|Indian (top) and Bangladeshi boats at the Ichhamati stretch on Dashami. (Soumen Bhattacharjee)
Taki (North 24-Parganas), Oct. 25: People on the Indian side of the Ichhamati could not immerse Durga idols in the river yesterday, the first time in over six decades, as a result of heightened BSF vigil that feared militant infiltration.
Boatmen on the Indian side said the BSF and police told them not to rent out the boats to Puja committees, making the bhashan impossible. The police and the border force refused comment on the matter. Not a single idol could be immersed at Taki. They will be immersed in smaller water bodies later.
Immersion of Durga idols has been taking place on the narrow stretch of the Ichhamati since Independence. Idols from Bengal and Bangladesh are carried in boats on Dashami to the stretch, where the river is 1km wide, for immersion.
“Even though speedboats and launches belonging to the BSF and Border Guards Bangladesh used to patrol the waters on Dashami earlier, the vigil was scaled down keeping traditions in mind,” a BSF source said.
“We decided to seal the riverine border off for the sake of national security and this will continue in the future,” said Ravi Punnoth, BSF inspector-general (south Bengal).
BSF officials said that according to intelligence tip-offs, militants had planned to sneak into India during the immersions.
“We had received information that some militants and infiltrators could enter the country through the Ichhamati stretch at Taki. We were told they had plans of arriving at the stretch in boats and hop in to Indian vessels. So we decided to maintain strict vigil on the river this Dashami. Security aspects took precedence over tradition,” an official of the BSF’s intelligence wing said.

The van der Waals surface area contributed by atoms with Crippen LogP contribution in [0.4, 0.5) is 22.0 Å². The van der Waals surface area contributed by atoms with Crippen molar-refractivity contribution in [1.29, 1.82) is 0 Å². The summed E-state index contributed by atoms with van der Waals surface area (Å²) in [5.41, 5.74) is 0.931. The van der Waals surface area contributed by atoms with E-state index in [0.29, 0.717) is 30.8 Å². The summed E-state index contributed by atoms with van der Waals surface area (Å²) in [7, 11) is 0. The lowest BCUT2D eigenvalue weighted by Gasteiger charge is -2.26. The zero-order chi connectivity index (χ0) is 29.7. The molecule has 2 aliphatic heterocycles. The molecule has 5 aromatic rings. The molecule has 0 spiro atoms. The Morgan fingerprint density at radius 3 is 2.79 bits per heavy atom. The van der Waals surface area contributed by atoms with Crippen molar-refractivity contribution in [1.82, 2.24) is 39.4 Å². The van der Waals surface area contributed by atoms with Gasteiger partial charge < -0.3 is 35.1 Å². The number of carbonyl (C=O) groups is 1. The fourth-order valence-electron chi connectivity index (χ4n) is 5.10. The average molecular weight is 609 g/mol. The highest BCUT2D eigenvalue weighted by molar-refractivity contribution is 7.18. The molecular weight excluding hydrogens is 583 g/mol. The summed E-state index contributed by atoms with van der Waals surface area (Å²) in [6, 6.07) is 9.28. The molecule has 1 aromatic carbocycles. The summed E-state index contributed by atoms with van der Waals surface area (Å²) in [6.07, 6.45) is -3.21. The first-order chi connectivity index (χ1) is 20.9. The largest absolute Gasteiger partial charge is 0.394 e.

Police sources said around 10,000 people had crossed over from Bangladesh to India during immersion last year.
Yesterday, BSF personnel and their Bangladeshi counterparts patrolled the waters in Taki on speedboats, warning over microphones those waiting on boats on both banks not to venture into the river with the idols.
The police also randomly checked the identity of people on the bank in Taki.
“We organised joint patrolling with the BSF and checked of the identities of many people gathered for immersion,” said Sugato Sen, the police chief of North 24-Parganas.
An officer said 25 Bangladeshis were arrested in Taki yesterday for allegedly trying to cross over to India in boats.
Boat owners claimed they were asked by the BSF and the police not to rent out their vessels on Dashami. The BSF and the police refused comment.
Roshan Ali, the owner of a mechanised boat, said: “The police asked us not to rent out our boats to puja committees, tourists or anybody else on Dashami. We were asked to remain on the river banks with our boats. Around 300 boats are involved in immersion in Taki every year.”
Somnath Mukherjee, the chairman of the Trinamul Congress-run Taki municipality, rued the fact that the tradition was broken this year. “It is sad. Indian boats should be allowed to ply on Indian waters. Next year, the municipality will operate boats with proper identification so that the tourists can watch immersion,” he said.
“The immersion of idols of both countries was a symbol of unification of the two Bengals. Too much of security concern spoiled our day,” said 65-year-old Prabir Chakraborty, a retired state government employee.